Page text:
growing influence in this region. russia has accused them of courting india as part of what it says is a devious game. now all eyes are on ukraine with reports president putin could be planning a large-scale attack on the nation. on tuesday he has a virtual summit with president biden to discuss the issue. all of this could ratchet tensions between washington and moscow. as a friend to both, india's positioning with its allies will be watched closely in the weeks ahead. laura: nowthe hollywood legend mel brooks is still going strong at 95 years old. the man behind blazing saddles and the producers has a new autobiography called "what about me?" he records the highlights of his life in show business and his long marriage to end ben cross -- to anne bancroft. corrpondent: mel brooks is a
legend, a movie legend, musical legend, and a comedy legend. oscars, emmys, bath does, grammys, tony's, he has won them all many time over. >> ♪ spring for hitler's and germany ♪ correspondent: mel brooks was fearless and broke every rule, but he kept to the ones for lockdown, even telling his son max to go away. >> i'm going! love you. correspondent: he has been locked in writing his autobiography and, after some persuasion, let me in to talk about it. it all starts in brooklyn. >> everybody in my building worked in the garment center and i figured i would end up there too. my uncle joe, who looked a little like you, changed my life. he said, melvin -- i said, yes,
uncle joe? he said, how would you like to see a cole porter musical on broadway called anything goes? what an experience. when the show was over, i said, joe, i'm not going to go into the garment center. i'm going to go into show business. i want to do what they were doing on that stage. i never deviated from that plan. i was going into show business. >> don't you want to become a butterfly? don't you want to flap your wings to glory? >> you are going to jump on me. i know you are going to jump on me. correspondent: filming the producers taught mel a valuable lesson about how to handle studio executives. >> after the third or fourth day , he says, i will give you another $25,000 if you get rid of that curlyhaired guy. he is just funny looking.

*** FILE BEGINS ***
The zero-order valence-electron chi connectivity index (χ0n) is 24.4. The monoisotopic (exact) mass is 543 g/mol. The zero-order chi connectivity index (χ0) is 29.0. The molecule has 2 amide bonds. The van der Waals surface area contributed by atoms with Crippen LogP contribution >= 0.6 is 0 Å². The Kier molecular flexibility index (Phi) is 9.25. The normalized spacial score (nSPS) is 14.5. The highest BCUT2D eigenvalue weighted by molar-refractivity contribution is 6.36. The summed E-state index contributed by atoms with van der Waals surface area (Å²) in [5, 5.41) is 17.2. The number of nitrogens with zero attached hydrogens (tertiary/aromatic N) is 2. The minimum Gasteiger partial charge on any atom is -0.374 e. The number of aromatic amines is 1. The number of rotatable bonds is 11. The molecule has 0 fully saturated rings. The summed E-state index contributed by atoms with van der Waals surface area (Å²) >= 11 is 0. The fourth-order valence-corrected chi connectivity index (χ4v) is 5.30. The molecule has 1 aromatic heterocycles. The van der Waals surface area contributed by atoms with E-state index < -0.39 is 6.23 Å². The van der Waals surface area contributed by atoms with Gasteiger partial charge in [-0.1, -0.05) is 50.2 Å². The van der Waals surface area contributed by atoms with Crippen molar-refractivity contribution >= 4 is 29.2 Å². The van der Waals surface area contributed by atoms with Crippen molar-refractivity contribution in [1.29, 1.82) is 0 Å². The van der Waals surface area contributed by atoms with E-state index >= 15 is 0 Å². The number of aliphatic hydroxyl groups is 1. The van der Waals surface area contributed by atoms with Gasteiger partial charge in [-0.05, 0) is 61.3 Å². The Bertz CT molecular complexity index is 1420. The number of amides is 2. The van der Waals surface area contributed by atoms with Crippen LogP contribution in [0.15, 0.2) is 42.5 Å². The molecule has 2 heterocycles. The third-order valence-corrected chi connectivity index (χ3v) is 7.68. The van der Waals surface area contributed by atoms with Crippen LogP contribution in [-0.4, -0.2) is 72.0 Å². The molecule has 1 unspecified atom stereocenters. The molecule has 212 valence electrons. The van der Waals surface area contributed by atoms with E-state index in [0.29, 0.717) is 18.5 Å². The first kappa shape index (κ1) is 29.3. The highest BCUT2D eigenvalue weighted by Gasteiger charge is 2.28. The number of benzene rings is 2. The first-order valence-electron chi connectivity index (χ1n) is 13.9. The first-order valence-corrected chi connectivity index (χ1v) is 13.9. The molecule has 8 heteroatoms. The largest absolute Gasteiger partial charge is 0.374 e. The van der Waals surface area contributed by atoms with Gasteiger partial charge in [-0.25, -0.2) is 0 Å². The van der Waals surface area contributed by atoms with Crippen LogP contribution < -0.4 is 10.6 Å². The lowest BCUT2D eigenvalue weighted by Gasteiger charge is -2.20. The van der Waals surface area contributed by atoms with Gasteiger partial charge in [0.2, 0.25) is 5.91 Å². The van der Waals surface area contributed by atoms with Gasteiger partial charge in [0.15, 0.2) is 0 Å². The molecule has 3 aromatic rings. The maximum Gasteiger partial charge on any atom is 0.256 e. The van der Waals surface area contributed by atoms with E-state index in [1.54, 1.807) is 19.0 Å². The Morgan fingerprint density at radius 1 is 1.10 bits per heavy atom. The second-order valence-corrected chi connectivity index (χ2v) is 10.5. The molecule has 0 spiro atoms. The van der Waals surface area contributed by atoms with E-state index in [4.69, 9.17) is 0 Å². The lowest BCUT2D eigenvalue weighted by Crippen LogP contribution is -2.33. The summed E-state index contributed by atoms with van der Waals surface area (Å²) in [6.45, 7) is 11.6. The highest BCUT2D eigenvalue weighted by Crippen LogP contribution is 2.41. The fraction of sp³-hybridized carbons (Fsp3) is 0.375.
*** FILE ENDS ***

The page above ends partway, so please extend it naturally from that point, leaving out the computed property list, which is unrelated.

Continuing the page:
there is no leading man. i said ok, he's out. he's gone. and that was a great lesson for me -- lying to the studio. correspondent: mel met anne bancroft in 1961 during rehearsals for the perry, show. his life changed forever. >> she was on stage singing beautifully. i talked to her backstage and i never stopped seeing her or talking to her for the next 45 years. correspondent: one of his most erished awards is the medal of honor from barack obama. the president was a big fan of blazing saddles. >> he loved the film. correspondent: he loved the film, and he treated. >> he was 12 years old and it was listed for 16 and above.
he treated. correspondent: mel brooks fell in love with words and music when he was five years old. he chose this for his first performance, and he has been singing it ever since. >> ♪ cause, baby, look at you now ♪ laura: mel brooks, 95 and still going strong. before we go, beachgoers in brazil were in a good spot to see something daring. this professional tightrope walker, nathan, made his way across a very fine slack line between two hills in rio. 200 feet above t ground, it took 30 minutes. the french daredevil holds a dozen world records and even walked across the eiffel tower. he was very emotional about completing the feat because it had been rescheduled multiple times due to covid.
he called the view spectacular. i am laura trevelyan. narrator: funding for this presentation of this program is provided by... narrator: financial services firm, raymond james. narrator: funding was so provided by, the freeman foundation. by judy and peter blum kovler foundation; pursuing solutions for america's neglected needs. and by contributions to this pbs station from viewers like you. thank you. ♪ ♪ narrator: you're watching pbs. ♪ da-da-da-duh-da-da-da♪ ♪ da-da-da-da-da-da ♪♪
captioning sponsored by newshour productions, llc >> nawaz: good evening, i'm amna nawaz. judy woodruff is away. on the newshour tonight, the spread continues-- omicron appears in more states even as health officials battle a surge of delta covid cases. then, rising tensions-- the united states declares a diplomatic boycott of the upcoming winter olympics in china, inflaming a fraught relationship. and, veterans affairs-- secretary denis mcdonough on meetinthe needs of former servicemembers, including addressing toxic exposure and post-traumatic stress. all that and more on tonight's pbs newshour. >> major funding for the pbs newshour has been provided by: